|Commenced in January 2007||Frequency: Monthly||Edition: International||Paper Count: 10|
The aeronautics sector is currently living an unprecedented growth largely due to innovative projects. In several cases, such innovative developments are being carried out by Small and Medium sized-Enterprises (SMEs). For instance, in Europe, a handful of SMEs are leading projects like airships, large civil drones, or flying cars. These SMEs have all limited resources, must make strategic decisions, take considerable financial risks and in the same time must take into account the constraints of safety, cost, time and performance as any commercial organization in this industry. Moreover, today, no international regulations fully exist for the development and certification of this kind of projects. The absence of such a precise and sufficiently detailed regulatory framework requires a very close contact with regulatory instances. But, SMEs do not always have sufficient resources and internal knowledge to handle this complexity and to discuss these issues. This poses additional challenges for those SMEs that have system integration responsibilities and that must provide all the necessary means of compliance to demonstrate their ability to design, produce, and operate airships with the expected level of safety and reliability. The final objective of our research is thus to provide a methodological framework supporting SMEs in their development taking into account recent innovation and institutional rules of the sector. We aim to provide a contribution to the problematic by developing a specific Model-Based Systems Engineering (MBSE) approach. Airspace regulation, aeronautics standards and international norms on systems engineering are taken on board to be formalized in a set of models. This paper presents the on-going research project combining Systems Engineering and Project Management process modeling and taking into account the metamodeling problematic.
This paper critically examines the evolution of socio-technical systems theory, its practices, and challenges in system design and development. It examines concepts put forward by researchers focusing on the application of the theory in software engineering. There are various methods developed that use socio-technical concepts based on systems engineering without remarkable success. The main constraint is the large amount of data and inefficient techniques used in the application of the concepts in system engineering for developing time-bound systems and within a limited/controlled budget. This paper critically examines each of the methods, highlight bottlenecks and suggest the way forward. Since socio-technical systems theory only explains what to do, but not how doing it, hence engineers are not using the concept to save time, costs and reduce risks associated with new frameworks. Hence, a new framework, which can be considered as a practical approach is proposed that borrows concepts from soft systems method, agile systems development and object-oriented analysis and design to bridge the gap between theory and practice. The approach will enable the development of systems using socio-technical systems theory to attract/enable the system engineers/software developers to use socio-technical systems theory in building worthwhile information systems to avoid fragilities and hostilities in the work environment.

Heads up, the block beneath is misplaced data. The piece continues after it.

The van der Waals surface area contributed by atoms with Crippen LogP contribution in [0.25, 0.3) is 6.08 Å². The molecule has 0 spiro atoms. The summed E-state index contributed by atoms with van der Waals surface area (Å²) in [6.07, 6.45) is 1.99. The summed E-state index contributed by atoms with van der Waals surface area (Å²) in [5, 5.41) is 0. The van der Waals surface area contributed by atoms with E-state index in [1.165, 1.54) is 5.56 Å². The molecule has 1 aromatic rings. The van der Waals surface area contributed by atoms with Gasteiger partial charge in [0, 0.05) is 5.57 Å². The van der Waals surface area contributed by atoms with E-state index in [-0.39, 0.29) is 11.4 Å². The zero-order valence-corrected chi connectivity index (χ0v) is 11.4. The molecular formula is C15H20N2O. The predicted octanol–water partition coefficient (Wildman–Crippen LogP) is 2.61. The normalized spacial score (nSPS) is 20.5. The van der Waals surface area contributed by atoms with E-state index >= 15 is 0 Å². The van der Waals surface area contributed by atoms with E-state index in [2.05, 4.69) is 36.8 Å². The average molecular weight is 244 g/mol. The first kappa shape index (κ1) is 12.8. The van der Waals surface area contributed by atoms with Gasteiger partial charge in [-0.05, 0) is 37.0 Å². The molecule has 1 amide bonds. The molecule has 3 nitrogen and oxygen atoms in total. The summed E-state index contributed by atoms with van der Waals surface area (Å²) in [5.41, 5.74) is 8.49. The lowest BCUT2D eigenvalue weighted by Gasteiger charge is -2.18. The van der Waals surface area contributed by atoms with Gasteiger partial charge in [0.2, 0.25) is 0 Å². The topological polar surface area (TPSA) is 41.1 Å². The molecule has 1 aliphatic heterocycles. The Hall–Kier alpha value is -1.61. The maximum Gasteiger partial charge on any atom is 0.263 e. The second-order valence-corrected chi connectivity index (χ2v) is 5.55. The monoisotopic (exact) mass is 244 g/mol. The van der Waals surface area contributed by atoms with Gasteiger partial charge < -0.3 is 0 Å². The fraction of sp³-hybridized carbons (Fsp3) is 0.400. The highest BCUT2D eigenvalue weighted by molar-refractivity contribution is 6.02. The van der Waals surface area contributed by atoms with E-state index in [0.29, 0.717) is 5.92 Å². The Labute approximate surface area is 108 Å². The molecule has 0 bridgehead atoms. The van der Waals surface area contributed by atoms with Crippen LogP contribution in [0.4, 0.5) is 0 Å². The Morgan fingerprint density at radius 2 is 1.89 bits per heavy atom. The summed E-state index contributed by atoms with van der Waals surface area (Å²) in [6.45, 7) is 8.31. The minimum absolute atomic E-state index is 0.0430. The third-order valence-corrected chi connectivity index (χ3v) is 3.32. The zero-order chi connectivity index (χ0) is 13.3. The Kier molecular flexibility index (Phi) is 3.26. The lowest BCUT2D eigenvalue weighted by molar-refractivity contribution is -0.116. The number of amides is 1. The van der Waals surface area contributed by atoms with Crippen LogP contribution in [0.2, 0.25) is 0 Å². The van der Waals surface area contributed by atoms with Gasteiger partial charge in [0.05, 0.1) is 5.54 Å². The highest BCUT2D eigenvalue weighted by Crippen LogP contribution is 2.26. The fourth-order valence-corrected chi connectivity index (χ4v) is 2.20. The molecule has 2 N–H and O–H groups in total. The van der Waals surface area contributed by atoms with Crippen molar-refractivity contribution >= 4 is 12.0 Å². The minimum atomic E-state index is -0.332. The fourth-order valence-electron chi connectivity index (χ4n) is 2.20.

Systems Engineering plays a key role during industrial product development of complex technical systems. The need for systems engineers in industry is growing. But there is a gap between the industrial need and the academic education. Normally the academic education is focused on the domain specific design, implementation and testing of technical systems. Necessary systems engineering expertise like knowledge about requirements analysis, product cost estimation, management or social skills are poorly taught. Thus there is the need of new academic concepts for teaching systems engineering skills. This paper presents a project-orientated training concept to prepare students from different technical degree programs for systems engineering activities. The training concept has been initially implemented and applied in the industrial engineering master program of the University of Applied Sciences Offenburg.
The final step to complete the “Analytical Systems Engineering Process” is the “Allocated Architecture” in which all Functional Requirements (FRs) of an engineering system must be allocated into their corresponding Physical Components (PCs). At this step, any design for developing the system’s allocated architecture in which no clear pattern of assigning the exclusive “responsibility” of each PC for fulfilling the allocated FR(s) can be found is considered a poor design that may cause difficulties in determining the specific PC(s) which has (have) failed to satisfy a given FR successfully. The present study utilizes the Axiomatic Design method principles to mathematically address this problem and establishes an “Axiomatic Model” as a solution for reaching good alternatives for developing the allocated architecture. This study proposes a “loss Function”, as a quantitative criterion to monetarily compare non-ideal designs for developing the allocated architecture and choose the one which imposes relatively lower cost to the system’s stakeholders. For the case-study, we use the existing design of U. S. electricity marketing subsystem, based on data provided by the U.S. Energy Information Administration (EIA). The result for 2012 shows the symptoms of a poor design and ineffectiveness due to coupling among the FRs of this subsystem.